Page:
There are a few important phrases that God brings to my mind so often these days. Here’s one:
“Terri, spend yourself.” God whispers this to me a lot, and honestly, I don’t always want to hear it.
Then Jesus told them this story: “The farm of a certain rich man produced a terrific crop. He said to himself, ‘What can I do? My barn isn’t big enough for this harvest.’ Then he said, ‘Here’s what I’ll do: I’ll tear down my barns and build bigger ones. Then I’ll gather in all my grain and goods, and I’ll say to myself, Self, you’ve done well! You’ve got it made and can now retire. Take it easy and have the time of your life!’”
(Let me interrupt the story right here because doesn’t this sound reasonable so far? Hey, it’s a lesson from Dave Ramsey, financial expert, right? In our credit card world, surely this rich man has the right idea. Stewardship! Saving! Financial peace! OK, back to Jesus …)
“But just then God showed up and said, ‘You fool – tonight you die, and your barnful of goods – who gets it?’ That’s what happens when you fill your barn with Self and not with God.” (Luke 12: 16-21)
Ah, not a Dave Ramsey example.
So who here has a tendency to fill their barn with Self? Anyone?
Some time back, with divorce looming ever closer like a storm coming up from the southwest, I started to think about getting older and retirement and depressing stuff like that. In the midst of those thoughts and worries, I heard God speak to me. “Terri, you’re not looking far enough out.”
Further than retirement?
Like … death? ☹
(I don’t know if God ever rolls his eyes, but if so, He might have been rolling them at me right about here.)
OHHHH, like eternity. OK, I get it now, God. And that’s how one piece of the large jigsaw puzzle I’ve been working on began to fall into place.
Because so often, I’m not looking far enough out. I’m filling my barn with Self. I’m busy storing up treasures here on earth. I’m gathering in my grain and goods. You get the idea.
“By an act of faith, Abraham said yes to God’s call to travel to an unknown place that would become his home. When he left he had no idea where he was going … Abraham did it by keeping his eye on an unseen city with real, eternal foundations – the City designed and built by God.” (Hebrews 11:8-10)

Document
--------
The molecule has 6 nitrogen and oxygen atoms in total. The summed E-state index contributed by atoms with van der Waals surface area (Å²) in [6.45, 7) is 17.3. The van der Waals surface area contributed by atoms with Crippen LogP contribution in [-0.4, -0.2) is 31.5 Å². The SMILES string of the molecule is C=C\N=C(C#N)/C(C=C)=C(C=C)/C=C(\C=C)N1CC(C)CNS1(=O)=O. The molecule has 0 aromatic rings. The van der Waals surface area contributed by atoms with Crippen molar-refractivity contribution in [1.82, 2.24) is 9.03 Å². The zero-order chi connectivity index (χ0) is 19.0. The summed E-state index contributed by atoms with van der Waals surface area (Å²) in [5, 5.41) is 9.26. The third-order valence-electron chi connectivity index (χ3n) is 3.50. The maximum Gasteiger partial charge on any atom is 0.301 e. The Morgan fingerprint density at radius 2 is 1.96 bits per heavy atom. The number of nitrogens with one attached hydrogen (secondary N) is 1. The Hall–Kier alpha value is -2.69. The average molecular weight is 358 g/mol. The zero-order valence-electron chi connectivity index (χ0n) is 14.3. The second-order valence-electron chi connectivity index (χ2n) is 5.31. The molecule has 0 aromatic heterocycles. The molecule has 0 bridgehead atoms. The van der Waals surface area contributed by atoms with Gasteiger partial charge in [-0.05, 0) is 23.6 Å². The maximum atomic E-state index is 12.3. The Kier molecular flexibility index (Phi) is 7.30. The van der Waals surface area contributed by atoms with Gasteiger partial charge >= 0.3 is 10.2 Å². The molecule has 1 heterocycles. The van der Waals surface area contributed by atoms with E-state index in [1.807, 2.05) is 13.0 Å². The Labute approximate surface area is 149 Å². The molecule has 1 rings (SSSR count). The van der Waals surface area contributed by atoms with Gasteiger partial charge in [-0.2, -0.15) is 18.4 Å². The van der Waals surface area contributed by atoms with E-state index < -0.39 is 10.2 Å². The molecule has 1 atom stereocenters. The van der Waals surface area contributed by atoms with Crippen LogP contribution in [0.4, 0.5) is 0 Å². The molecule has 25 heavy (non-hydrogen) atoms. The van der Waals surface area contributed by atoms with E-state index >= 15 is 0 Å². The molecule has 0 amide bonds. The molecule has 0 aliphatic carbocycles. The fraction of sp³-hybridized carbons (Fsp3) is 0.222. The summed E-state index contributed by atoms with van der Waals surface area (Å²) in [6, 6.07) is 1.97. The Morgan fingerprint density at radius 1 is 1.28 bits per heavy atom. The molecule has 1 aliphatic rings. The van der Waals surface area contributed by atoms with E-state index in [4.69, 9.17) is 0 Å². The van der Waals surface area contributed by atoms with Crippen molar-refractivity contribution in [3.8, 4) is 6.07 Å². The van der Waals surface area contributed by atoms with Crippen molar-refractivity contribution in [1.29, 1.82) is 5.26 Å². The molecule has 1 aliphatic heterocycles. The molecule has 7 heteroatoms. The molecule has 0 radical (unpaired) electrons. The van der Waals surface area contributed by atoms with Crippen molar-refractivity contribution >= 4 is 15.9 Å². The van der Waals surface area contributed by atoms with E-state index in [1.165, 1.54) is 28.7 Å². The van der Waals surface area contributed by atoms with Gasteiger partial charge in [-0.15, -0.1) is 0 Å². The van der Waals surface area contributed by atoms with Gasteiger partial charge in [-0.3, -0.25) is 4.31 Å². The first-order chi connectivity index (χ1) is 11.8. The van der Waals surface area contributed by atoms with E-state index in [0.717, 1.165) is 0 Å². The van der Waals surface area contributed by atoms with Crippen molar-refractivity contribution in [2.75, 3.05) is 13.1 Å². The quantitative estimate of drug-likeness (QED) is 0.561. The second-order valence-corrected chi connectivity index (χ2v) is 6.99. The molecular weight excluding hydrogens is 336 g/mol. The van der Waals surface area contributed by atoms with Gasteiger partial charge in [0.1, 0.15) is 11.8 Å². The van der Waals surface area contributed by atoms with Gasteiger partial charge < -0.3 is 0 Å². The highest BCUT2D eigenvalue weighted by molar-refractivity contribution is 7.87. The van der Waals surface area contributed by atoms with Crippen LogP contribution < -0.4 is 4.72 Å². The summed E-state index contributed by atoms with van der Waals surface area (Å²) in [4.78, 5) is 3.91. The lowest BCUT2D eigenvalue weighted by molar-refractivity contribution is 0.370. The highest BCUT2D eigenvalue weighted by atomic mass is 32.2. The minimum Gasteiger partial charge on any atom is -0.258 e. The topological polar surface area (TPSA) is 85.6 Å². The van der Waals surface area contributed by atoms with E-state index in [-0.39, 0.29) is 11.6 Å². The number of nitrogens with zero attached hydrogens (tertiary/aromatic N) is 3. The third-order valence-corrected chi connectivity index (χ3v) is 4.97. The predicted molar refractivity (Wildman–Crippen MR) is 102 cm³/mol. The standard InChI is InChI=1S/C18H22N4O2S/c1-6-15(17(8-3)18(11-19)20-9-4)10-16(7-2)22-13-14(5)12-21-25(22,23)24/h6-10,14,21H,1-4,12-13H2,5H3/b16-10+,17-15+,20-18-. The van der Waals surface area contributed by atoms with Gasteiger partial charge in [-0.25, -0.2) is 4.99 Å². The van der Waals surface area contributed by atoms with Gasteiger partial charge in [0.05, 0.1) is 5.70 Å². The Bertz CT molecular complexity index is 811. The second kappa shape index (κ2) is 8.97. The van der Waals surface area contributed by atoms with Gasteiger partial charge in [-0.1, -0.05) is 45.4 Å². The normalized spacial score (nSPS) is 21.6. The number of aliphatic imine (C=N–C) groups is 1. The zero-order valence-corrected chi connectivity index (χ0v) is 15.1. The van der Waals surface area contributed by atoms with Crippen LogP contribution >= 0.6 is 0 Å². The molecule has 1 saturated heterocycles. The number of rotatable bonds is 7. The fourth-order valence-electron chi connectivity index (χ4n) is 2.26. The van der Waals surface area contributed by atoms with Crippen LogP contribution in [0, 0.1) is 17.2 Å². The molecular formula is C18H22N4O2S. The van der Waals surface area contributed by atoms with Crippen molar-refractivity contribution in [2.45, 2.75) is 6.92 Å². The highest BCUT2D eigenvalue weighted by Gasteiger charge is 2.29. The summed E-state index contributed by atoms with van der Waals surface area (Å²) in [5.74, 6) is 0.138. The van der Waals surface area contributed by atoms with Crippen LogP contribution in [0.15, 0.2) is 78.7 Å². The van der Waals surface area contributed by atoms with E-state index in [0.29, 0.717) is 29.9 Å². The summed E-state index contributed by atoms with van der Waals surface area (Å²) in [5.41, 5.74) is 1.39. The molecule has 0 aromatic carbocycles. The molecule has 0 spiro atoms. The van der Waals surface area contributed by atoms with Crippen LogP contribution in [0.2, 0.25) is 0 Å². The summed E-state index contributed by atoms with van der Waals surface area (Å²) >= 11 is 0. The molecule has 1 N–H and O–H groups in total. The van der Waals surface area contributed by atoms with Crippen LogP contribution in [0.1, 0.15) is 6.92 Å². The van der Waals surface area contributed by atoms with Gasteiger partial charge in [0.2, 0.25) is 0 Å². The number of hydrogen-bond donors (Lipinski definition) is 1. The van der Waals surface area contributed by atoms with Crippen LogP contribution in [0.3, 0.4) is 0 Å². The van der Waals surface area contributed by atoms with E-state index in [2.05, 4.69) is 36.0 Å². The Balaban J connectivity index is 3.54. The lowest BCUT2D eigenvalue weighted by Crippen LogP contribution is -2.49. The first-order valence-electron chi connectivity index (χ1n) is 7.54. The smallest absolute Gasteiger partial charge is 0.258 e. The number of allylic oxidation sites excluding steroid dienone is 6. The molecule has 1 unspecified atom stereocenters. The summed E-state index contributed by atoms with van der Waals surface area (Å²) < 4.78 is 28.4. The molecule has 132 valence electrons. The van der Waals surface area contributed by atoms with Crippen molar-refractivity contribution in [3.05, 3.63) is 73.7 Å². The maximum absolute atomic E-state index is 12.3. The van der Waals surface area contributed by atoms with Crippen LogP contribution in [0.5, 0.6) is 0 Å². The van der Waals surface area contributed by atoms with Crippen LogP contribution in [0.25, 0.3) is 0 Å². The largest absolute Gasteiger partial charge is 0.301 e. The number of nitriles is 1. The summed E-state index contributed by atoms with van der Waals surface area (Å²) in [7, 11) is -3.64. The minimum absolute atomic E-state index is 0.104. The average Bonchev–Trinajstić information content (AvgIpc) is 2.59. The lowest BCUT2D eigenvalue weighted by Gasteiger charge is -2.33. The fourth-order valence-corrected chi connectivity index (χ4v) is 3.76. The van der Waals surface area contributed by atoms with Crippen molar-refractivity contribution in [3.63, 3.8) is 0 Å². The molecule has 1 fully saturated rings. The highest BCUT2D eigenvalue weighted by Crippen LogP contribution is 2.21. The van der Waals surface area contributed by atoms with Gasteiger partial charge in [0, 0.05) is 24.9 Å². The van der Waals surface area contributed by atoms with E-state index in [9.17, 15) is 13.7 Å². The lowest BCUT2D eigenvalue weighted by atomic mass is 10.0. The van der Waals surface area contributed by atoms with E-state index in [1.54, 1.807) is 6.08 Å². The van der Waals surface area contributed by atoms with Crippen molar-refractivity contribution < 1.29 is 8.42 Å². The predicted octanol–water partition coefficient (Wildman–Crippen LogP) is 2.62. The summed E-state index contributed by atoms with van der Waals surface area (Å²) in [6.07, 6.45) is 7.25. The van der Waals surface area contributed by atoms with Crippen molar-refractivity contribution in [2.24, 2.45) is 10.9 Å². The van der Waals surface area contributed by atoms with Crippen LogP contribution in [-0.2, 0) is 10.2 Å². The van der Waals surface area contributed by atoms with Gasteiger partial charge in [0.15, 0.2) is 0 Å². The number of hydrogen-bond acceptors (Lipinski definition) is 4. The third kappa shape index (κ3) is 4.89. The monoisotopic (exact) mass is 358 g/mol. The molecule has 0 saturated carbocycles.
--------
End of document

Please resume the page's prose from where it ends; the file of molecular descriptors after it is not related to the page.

Look further, friends.
In the past year, I’ve attended several funerals. Once there, I usually sense I’m close to the edge of something … and I’m standing a safe distance back from the edge and shading my eyes with my hands so I can look from afar. What am I looking for? That further place that God keeps reminding me about. Eternity. Often as I sit in a funeral service, I’m reminded of the second habit of highly effective people (according to author Stephen Covey):
Begin with the end in mind.
And I hear the eulogy … the things that are remembered when this part of life is finished. The many ways my friend served God and others. The way he lived with integrity and honor. Her giving heart. The courage and selflessness in the face of fear. These things leave an indelible mark even if they’re forgotten here.
In fact, I’m intrigued by the thought that we have already begun our eternal life … we already possess our one-of-a-kind soul. Day by day, chance by chance, we’re either developing our soul in God’s image of beauty or we’re letting it get all dark and ugly. And when we die, the time and effort we have spent on others and God will be the only things we take with us … the things we’ve actually saved. Needless to say, time or money or energy spent on Self will have already disappeared or worse, imprinted an ugly mark on those left behind.
So. Where do you want to end up? What do you want people to say at your funeral? Stephen Covey would tell you to write it down. Then whatever it is, make the daily choices to live that way right now. Even if you’re 20 and you live to 100, the time is short, folks. Spend yourselves.
“… and if you spend yourselves in behalf of the hungry and satisfy the needs of the oppressed, then your light will rise in the darkness, and your night will become like the noonday.” (Isaiah 58:10)